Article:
Kathleen Lackey v. Brattleboro Retreat (April 21, 2010)
STATE OF VERMONT
DEPARTMENT OF LABOR
Kathleen Lackey Opinion No. 15-10WC
v. By: Phyllis Phillips, Esq.
For: Patricia Moulton Powden
State File No. AA-50459
OPINION AND ORDER
Hearing held in Montpelier, Vermont on January 19, 2010
Record closed on February 3, 2010
John Mabie, Esq., for Claimant
John Valente, Esq., for Defendant
Is Claimant’s proposed cervical surgery reasonable and necessary treatment causally related to her July 8, 2008 work injury?
Joint Exhibit I: Medical records
Claimant’s Exhibit 1: Curriculum vitae, Hulda Magnadottir, M.D.
Medical benefits pursuant to 21 V.S.A. §640
Costs and attorney fees pursuant to 21 V.S.A. §678
FINDINGS OF FACT:
1. At all times relevant to these proceedings, Claimant was an employee and Defendant was her employer as those terms are defined in Vermont’s Workers’ Compensation Act.
2. Judicial notice is taken of all relevant forms contained in the Department’s file relating to this claim.
3. Claimant worked as a charge nurse at Defendant’s in-patient mental health treatment facility. On July 8, 2008 she was responding to an emergency situation involving a patient who had tried to hang herself. The patient collapsed while Claimant was escorting her back to her room. As Claimant eased the patient to the floor, she felt pain both in her lower back and across her shoulder blades.
4. Claimant had a prior history of occasional low back pain, and over the course of the ensuing weeks her low back pain resolved back to its pre-injury baseline. Claimant’s mid- and upper back pain did not resolve, however. She experienced persistent pain, stiffness and significantly reduced range of motion in her neck, with numbness and tingling radiating down both arms and into her hands and fingers.
5. Claimant’s symptoms failed to respond to conservative therapy. An MRI of her cervical spine revealed degenerative changes at multiple levels, most notably C5-6 and C6-7. In October 2008 she consulted with Dr. McLellan, an occupational medicine specialist. Dr. McLellan suggested a cervical epidural steroid injection, but Claimant was reluctant to proceed. Instead, she sought a referral to a neurosurgeon, Dr. Magnadottir, for evaluation of possible surgical options.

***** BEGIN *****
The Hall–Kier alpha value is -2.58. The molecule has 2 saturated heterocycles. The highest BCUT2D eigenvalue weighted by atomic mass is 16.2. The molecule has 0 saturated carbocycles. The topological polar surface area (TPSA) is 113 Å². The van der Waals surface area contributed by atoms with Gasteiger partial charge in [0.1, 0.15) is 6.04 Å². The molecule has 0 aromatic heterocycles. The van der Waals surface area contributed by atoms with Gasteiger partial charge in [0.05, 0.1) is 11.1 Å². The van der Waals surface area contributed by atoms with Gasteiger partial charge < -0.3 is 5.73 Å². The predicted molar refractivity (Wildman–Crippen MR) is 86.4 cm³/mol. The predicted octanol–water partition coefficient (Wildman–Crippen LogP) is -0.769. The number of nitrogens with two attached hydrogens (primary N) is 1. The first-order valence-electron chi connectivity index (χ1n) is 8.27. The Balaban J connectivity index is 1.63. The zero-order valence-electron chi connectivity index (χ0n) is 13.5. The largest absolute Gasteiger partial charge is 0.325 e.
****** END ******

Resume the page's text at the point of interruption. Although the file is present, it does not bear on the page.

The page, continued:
6. Dr. Magnadottir first evaluated Claimant in February 2009. Her office note reflects that Claimant was complaining of pain “not so much in the neck itself” but rather in her shoulders and mid-back, radiating down both arms and into her fingers bilaterally. Dr. Magnadottir attributed Claimant’s shoulder and thoracic region symptoms to myofascial pain, but felt that Claimant consistently described as well a C6-7 radicular pattern to the pain in her arms, hands and fingers.
7. Given the radicular nature of Claimant’s upper extremity symptoms, Dr. Magnadottir suggested cervical disc fusion surgery as an appropriate treatment option. She stressed, however, that such a surgery likely would not have a significant impact on the myofascial-type pain Claimant was experiencing in her neck, upper back and shoulders. It might help in that regard, but there could be no guarantees.
8. Dr. Magnadottir acknowledged that it is difficult to predict how positive the surgical outcome will be in situations where a patient’s symptoms are a mixture of both radicular and myofascial pain. Nevertheless, she expressed confidence that the surgery would alleviate the radiating pain and paresthesias in Claimant’s arms, hands and fingers. Dr. Magnadottir testified that the surgery in question is one of the more common ones she performs, that she is very selective in choosing the patients to whom she offers it, and that it would be very unusual for a patient not to derive at least some benefit from it.
9. Dr. Magnadottir has reevaluated Claimant on two occasions since her initial evaluation in February 2009. She continues to believe that Claimant is an appropriate surgical candidate.